Here, as before, we see that the variants present in Species 1 and 3 match more closely than either does with Species 2, even though Species 1 and 2 share a more recent common ancestral population. In order to find such DNA variants that buck the overall relatedness trend, we need to be confident that we have determined the true pattern of relatedness for the species we are examining. In practice, this is not difficult – we simply look at the overall pattern of relatedness between species at the DNA level. Species 1 and 2 in the diagram above will share DNA similarities to the exclusion of Species 3 most of the time in a nested hierarchy (as we saw in a previous post). The overall pattern will be consistent, but a few variants will produce a pattern that does not match the species pattern – a pattern said to be discordant with the pattern of overall species relatedness. As we have seen with languages, these discordant variants are useful for investigating the features of the populations that gave rise to them. Look again at the species diagram above. The fact that we see incomplete lineage sorting for DNA variants “A” and “a” tells us (1) that both variants were present in the common ancestral population of all three species, and (2) that both variants were present in the common ancestral population of Species 1 and 2. Knowing that these populations had these variants present within them allows us to estimate their level of DNA variation generally, which in turn allows us to estimate their population size.

In the next post in this series, we will apply this technique to the genomes of humans, chimpanzees, and gorillas – and discuss how it sheds light on the population size of our lineage as we separated from other great apes on the long road to becoming human.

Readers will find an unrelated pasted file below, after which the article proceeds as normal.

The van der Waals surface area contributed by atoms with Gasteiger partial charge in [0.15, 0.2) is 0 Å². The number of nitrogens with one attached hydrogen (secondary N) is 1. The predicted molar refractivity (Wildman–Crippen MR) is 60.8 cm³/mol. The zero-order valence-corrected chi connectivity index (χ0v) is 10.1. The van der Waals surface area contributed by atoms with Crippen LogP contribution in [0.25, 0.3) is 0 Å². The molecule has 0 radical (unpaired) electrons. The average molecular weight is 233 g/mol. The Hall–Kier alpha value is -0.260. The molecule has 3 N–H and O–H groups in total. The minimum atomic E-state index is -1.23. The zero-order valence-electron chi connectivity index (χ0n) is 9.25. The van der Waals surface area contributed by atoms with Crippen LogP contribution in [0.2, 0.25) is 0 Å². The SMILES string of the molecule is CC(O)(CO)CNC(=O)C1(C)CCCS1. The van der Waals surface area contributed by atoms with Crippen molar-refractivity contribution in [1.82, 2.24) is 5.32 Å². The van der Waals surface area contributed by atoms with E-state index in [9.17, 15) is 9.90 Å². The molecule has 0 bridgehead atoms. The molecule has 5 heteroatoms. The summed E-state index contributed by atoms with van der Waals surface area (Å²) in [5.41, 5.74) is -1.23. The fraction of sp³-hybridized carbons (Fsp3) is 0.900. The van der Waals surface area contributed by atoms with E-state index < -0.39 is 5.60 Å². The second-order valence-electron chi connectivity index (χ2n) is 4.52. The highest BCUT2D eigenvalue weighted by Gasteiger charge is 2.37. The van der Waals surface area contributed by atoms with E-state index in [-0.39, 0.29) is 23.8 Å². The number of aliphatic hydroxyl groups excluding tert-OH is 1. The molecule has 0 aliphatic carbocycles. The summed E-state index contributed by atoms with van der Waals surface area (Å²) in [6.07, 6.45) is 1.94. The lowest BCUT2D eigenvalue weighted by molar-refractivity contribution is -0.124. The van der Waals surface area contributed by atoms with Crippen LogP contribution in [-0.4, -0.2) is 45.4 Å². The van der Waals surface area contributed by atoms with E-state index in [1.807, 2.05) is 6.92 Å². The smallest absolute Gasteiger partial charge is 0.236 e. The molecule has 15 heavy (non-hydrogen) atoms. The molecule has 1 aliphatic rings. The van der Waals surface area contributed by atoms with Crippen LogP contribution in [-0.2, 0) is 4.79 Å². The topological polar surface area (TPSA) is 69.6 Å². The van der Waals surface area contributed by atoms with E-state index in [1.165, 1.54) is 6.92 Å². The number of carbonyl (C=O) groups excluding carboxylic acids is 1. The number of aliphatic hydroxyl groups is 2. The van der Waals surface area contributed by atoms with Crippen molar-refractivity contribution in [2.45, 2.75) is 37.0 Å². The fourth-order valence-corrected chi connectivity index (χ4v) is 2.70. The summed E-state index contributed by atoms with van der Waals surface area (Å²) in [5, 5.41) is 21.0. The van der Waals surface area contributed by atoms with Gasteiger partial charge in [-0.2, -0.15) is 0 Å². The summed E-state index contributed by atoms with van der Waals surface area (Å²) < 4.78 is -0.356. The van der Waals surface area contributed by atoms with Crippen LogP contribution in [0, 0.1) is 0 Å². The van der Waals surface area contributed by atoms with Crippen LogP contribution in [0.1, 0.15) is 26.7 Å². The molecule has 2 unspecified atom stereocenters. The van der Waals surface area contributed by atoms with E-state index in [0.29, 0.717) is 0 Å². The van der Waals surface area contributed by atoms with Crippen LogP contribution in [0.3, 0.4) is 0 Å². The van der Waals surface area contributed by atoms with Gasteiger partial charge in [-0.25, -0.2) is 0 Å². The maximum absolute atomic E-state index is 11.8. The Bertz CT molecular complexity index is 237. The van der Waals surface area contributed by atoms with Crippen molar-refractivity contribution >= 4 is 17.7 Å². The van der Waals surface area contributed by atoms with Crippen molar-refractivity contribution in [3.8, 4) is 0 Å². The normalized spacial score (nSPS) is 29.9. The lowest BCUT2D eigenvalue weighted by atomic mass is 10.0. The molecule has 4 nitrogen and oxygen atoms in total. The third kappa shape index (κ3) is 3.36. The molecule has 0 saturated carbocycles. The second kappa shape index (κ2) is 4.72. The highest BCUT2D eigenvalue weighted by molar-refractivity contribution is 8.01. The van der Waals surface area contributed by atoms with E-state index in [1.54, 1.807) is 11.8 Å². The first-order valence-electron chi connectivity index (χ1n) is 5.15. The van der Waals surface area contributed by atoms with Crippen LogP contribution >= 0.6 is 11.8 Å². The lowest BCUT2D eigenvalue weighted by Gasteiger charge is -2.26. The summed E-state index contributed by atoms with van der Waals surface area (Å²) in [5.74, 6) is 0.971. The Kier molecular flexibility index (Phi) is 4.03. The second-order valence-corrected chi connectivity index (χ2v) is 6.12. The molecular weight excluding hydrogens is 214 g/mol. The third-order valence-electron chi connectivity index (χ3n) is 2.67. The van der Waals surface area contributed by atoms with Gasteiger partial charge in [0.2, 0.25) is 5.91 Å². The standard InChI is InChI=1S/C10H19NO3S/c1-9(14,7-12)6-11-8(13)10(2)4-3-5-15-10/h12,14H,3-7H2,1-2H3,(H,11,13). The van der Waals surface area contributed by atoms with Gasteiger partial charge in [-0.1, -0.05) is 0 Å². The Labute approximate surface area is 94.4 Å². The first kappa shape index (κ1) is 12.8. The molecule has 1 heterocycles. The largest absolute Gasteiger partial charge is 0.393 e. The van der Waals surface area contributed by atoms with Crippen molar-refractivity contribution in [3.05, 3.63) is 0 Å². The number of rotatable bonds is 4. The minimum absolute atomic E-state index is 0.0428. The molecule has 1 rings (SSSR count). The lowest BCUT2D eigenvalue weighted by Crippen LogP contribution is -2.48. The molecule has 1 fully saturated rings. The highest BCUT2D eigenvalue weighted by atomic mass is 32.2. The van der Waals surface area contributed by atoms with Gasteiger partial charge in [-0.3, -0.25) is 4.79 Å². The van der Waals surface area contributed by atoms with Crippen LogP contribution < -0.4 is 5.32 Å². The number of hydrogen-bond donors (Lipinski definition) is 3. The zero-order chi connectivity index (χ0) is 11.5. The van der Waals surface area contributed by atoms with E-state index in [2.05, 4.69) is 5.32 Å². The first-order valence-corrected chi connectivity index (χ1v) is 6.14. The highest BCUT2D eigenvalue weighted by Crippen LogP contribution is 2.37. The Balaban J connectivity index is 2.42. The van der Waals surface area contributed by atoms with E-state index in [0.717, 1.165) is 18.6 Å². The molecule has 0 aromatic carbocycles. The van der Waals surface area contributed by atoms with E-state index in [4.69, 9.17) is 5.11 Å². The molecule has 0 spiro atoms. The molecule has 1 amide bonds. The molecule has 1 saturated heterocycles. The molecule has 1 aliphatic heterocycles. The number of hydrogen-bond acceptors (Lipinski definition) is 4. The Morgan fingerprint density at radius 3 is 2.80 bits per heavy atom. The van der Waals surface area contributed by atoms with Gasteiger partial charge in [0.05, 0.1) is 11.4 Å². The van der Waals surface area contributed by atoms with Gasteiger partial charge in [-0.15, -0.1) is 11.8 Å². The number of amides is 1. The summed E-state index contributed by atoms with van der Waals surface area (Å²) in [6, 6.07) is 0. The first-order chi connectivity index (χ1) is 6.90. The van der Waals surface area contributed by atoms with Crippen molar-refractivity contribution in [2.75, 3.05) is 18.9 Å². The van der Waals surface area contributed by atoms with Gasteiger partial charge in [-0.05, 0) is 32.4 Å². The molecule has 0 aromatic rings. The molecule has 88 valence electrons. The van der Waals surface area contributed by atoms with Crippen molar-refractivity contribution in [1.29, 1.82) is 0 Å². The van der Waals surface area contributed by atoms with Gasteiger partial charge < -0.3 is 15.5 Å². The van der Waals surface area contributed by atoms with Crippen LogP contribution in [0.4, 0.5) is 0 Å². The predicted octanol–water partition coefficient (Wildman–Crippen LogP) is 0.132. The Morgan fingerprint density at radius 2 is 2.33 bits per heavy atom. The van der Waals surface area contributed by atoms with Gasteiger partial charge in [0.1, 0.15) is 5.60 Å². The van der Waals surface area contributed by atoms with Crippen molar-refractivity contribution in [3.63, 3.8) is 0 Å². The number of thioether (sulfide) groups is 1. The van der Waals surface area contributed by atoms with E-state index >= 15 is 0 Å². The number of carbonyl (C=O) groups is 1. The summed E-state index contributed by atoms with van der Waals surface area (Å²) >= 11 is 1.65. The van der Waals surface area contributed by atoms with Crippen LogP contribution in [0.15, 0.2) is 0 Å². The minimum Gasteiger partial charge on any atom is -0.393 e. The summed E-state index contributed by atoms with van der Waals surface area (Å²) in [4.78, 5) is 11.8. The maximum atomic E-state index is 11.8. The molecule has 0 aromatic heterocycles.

Venema, Dennis. "Adam, Eve, and Human Population Genetics: You Say To-may-to, I Say To-mah-to" N.p., 11 Mar. 2015. Web. 23 May 2018.


Venema, D. (2015, March 11). Adam, Eve, and Human Population Genetics: You Say To-may-to, I Say To-mah-to
Retrieved May 23, 2018, from /blogs/dennis-venema-letters-to-the-duchess/adam-eve-and-human-population-genetics-part-7-you-say-to-may-to-i-say-to-mah-to

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About the Author

Dennis Venema

Dennis Venema is professor of biology at Trinity Western University in Langley, British Columbia. He holds a B.Sc. (with Honors) from the University of British Columbia (1996), and received his Ph.D. from the University of British Columbia in 2003. His research is focused on the genetics of pattern formation and signaling using the common fruit fly Drosophila melanogaster as a model organism. Dennis is a gifted thinker and writer on matters of science and faith, but also an award-winning biology teacher—he won the 2008 College Biology Teaching Award from the National Association of Biology Teachers. He and his family enjoy numerous outdoor activities that the Canadian Pacific coast region has to offer.